You confirmed what I suspected about the XLR/DI outputs of bass preamps not being true Line Out levels, but a bastardized version intended strictly for mixing boards. There is a noticeable increase in loudness when I use the 1/4" Unbalanced Out on my F-1X.

    I'm running a 12-inch 1/4" TS to XLR cable that I built to Rane's specifications for matching an unbalanced output to a Rane balanced input. The hum increased a bit, but cannot be heard in a live environment.

    This leads to the next question: since the XLR on bass preamps is designed for the board, what impact occurs when using Direct Out for the amp, and XLR Out for the sound system? Any drop in loudness, or are these two isolated circuits?
     
  7. Glad to have been helpful!
    I would guess that they are isolated and have no effect on each other. The XLR output is transformer balanced (also helpful in noise reduction) so it's physically decoupled from the other output for sure. I'd suspect that the 1/4 out is driven seperately (maybe even from a different point in the circuit) but I'm not 100% sure. From what I've read on the Alembic website they seem to be independent. I'd have to see the schematic to be sure. That being said, it would be pretty stupid of them to design a preamp where the loading of one output affected the other in any meaningful way. I don't understand why the manufacturers don't used balanced outputs to drive power amps. It would make sense because 90% of amps have balanced inputs. It would certainly reduce noise.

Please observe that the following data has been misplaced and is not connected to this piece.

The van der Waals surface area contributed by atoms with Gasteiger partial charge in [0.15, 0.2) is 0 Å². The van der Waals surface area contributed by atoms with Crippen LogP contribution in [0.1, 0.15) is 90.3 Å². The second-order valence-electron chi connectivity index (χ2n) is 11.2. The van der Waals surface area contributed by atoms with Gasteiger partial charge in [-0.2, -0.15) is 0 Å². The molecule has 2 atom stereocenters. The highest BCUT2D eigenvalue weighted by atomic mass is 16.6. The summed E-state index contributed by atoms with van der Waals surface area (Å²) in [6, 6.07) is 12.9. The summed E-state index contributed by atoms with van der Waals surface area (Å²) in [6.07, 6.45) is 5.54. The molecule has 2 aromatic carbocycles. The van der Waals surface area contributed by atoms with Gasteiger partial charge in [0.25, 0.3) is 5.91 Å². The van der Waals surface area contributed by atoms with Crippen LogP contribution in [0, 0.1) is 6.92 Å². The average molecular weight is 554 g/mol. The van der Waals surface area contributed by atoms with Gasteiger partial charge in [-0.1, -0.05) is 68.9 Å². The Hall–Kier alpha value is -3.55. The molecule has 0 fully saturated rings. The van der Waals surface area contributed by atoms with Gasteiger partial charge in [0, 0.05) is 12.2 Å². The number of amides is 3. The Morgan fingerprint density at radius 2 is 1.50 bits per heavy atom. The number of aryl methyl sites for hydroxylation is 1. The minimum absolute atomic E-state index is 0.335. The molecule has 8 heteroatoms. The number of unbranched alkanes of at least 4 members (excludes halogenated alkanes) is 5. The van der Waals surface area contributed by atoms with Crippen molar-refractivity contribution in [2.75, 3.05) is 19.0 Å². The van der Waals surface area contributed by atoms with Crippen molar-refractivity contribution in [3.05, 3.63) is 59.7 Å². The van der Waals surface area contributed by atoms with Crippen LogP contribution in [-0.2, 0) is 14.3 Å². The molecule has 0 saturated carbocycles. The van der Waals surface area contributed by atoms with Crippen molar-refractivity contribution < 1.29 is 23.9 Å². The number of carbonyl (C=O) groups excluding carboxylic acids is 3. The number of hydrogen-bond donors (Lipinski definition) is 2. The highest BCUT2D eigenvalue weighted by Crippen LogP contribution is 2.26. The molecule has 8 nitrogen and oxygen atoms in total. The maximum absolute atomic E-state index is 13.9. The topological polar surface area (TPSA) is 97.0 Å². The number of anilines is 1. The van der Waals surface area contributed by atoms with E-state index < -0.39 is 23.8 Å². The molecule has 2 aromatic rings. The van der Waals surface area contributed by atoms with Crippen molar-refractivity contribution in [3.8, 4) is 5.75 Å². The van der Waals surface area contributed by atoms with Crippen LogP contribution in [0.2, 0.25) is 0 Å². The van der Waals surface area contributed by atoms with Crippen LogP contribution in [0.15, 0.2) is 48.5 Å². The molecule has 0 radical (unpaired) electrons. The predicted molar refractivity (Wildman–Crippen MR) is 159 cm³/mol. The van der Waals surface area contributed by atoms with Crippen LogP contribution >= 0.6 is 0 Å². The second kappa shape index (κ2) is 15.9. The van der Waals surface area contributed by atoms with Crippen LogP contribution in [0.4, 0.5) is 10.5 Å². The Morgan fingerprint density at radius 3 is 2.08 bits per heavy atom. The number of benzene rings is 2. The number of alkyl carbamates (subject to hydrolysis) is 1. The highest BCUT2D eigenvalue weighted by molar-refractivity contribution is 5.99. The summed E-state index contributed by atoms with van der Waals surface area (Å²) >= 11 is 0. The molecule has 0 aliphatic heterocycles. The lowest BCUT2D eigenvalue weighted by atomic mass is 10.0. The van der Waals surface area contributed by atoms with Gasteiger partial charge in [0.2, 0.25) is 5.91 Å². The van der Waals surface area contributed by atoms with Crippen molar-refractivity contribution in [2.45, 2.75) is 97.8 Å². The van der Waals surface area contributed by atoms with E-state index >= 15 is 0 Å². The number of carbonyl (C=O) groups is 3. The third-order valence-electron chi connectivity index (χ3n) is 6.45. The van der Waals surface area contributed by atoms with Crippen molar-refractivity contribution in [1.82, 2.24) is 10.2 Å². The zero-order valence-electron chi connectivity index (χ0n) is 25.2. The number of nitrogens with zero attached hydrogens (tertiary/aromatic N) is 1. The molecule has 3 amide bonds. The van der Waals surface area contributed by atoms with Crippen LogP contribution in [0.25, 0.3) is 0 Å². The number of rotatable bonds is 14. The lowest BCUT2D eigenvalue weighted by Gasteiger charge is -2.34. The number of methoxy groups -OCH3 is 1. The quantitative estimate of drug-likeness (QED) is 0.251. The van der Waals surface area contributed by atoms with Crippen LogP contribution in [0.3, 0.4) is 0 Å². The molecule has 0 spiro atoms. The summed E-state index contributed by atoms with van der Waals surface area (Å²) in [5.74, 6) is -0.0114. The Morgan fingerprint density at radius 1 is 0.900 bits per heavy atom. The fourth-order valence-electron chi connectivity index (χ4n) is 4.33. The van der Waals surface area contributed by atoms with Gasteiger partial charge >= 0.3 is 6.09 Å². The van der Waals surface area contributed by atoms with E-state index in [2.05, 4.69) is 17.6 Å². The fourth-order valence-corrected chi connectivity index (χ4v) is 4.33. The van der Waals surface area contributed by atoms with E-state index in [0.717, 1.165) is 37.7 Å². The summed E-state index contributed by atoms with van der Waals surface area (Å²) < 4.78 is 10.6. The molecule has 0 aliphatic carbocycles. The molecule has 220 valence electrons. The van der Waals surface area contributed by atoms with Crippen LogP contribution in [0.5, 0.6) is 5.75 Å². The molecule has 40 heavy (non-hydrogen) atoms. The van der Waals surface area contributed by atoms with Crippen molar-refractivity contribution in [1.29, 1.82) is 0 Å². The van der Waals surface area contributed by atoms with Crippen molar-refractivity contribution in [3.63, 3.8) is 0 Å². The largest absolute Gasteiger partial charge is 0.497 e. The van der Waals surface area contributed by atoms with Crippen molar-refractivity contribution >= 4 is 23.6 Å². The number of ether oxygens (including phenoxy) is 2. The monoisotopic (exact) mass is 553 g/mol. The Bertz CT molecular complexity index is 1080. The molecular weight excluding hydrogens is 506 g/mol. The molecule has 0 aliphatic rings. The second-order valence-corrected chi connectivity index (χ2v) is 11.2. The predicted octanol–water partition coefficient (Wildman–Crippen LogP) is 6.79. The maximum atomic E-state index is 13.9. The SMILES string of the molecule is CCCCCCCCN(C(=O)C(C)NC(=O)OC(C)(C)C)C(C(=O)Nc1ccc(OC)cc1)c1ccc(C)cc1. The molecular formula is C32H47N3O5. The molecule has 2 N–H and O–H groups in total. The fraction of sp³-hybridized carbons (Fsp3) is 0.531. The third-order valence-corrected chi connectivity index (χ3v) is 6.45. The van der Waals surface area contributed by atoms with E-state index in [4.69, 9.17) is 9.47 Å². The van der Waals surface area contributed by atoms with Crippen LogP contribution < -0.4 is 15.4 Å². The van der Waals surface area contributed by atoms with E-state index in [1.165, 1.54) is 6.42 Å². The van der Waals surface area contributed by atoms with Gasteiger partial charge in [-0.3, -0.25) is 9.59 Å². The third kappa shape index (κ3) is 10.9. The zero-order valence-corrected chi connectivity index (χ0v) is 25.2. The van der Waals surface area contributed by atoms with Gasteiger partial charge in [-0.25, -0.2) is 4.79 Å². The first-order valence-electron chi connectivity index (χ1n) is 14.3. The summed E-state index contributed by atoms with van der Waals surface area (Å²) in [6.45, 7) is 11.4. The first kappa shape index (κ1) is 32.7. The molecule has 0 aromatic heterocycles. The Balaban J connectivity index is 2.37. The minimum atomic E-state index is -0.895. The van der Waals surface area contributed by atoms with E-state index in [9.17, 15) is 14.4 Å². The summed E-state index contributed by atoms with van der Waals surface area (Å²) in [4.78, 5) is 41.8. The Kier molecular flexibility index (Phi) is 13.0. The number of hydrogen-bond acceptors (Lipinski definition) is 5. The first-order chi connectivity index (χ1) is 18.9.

I kind of figured that you understood the balancing thing given your background, the main reason for the rant was to correct some previously posted misinformation;).
     
  8. Good point on many preamps not offering a true Balanced Out. All the major power amps use balanced lines, and a preamp requires a power amp... A 1/4" TRS jack would not consume much real estate on the rear of a preamp, and would still leave the bastardized XLR for connecting to a mixer.